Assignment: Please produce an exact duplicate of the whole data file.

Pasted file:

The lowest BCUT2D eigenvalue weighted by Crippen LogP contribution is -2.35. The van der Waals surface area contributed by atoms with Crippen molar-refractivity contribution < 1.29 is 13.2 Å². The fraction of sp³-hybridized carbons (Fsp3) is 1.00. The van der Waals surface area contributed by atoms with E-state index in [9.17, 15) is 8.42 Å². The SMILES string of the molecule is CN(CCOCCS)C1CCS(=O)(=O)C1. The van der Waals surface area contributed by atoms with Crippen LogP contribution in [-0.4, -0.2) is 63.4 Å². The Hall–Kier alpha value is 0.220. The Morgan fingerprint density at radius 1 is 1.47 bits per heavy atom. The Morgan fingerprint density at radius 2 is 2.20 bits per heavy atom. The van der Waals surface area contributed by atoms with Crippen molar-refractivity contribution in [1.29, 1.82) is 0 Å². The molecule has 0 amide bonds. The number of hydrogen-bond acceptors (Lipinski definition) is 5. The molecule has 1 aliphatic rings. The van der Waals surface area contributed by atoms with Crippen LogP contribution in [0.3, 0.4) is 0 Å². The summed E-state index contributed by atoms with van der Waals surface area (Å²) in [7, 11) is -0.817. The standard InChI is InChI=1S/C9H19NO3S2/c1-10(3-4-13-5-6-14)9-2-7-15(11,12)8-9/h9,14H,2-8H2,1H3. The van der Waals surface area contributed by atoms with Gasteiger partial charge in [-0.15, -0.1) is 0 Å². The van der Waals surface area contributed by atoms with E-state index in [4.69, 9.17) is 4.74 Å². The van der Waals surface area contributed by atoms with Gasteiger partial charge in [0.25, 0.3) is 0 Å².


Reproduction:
The lowest BCUT2D eigenvalue weighted by Crippen LogP contribution is -2.35. The van der Waals surface area contributed by atoms with Crippen molar-refractivity contribution < 1.29 is 13.2 Å². The fraction of sp³-hybridized carbons (Fsp3) is 1.00. The van der Waals surface area contributed by atoms with E-state index in [9.17, 15) is 8.42 Å². The SMILES string of the molecule is CN(CCOCCS)C1CCS(=O)(=O)C1. The van der Waals surface area contributed by atoms with Crippen LogP contribution in [-0.4, -0.2) is 63.4 Å². The Hall–Kier alpha value is 0.220. The Morgan fingerprint density at radius 1 is 1.47 bits per heavy atom. The Morgan fingerprint density at radius 2 is 2.20 bits per heavy atom. The van der Waals surface area contributed by atoms with Crippen molar-refractivity contribution in [1.29, 1.82) is 0 Å². The molecule has 0 amide bonds. The number of hydrogen-bond acceptors (Lipinski definition) is 5. The molecule has 1 aliphatic rings. The van der Waals surface area contributed by atoms with Crippen LogP contribution in [0.3, 0.4) is 0 Å². The summed E-state index contributed by atoms with van der Waals surface area (Å²) in [7, 11) is -0.817. The standard InChI is InChI=1S/C9H19NO3S2/c1-10(3-4-13-5-6-14)9-2-7-15(11,12)8-9/h9,14H,2-8H2,1H3. The van der Waals surface area contributed by atoms with Gasteiger partial charge in [-0.15, -0.1) is 0 Å². The van der Waals surface area contributed by atoms with E-state index in [4.69, 9.17) is 4.74 Å². The van der Waals surface area contributed by atoms with Gasteiger partial charge in [0.25, 0.3) is 0 Å².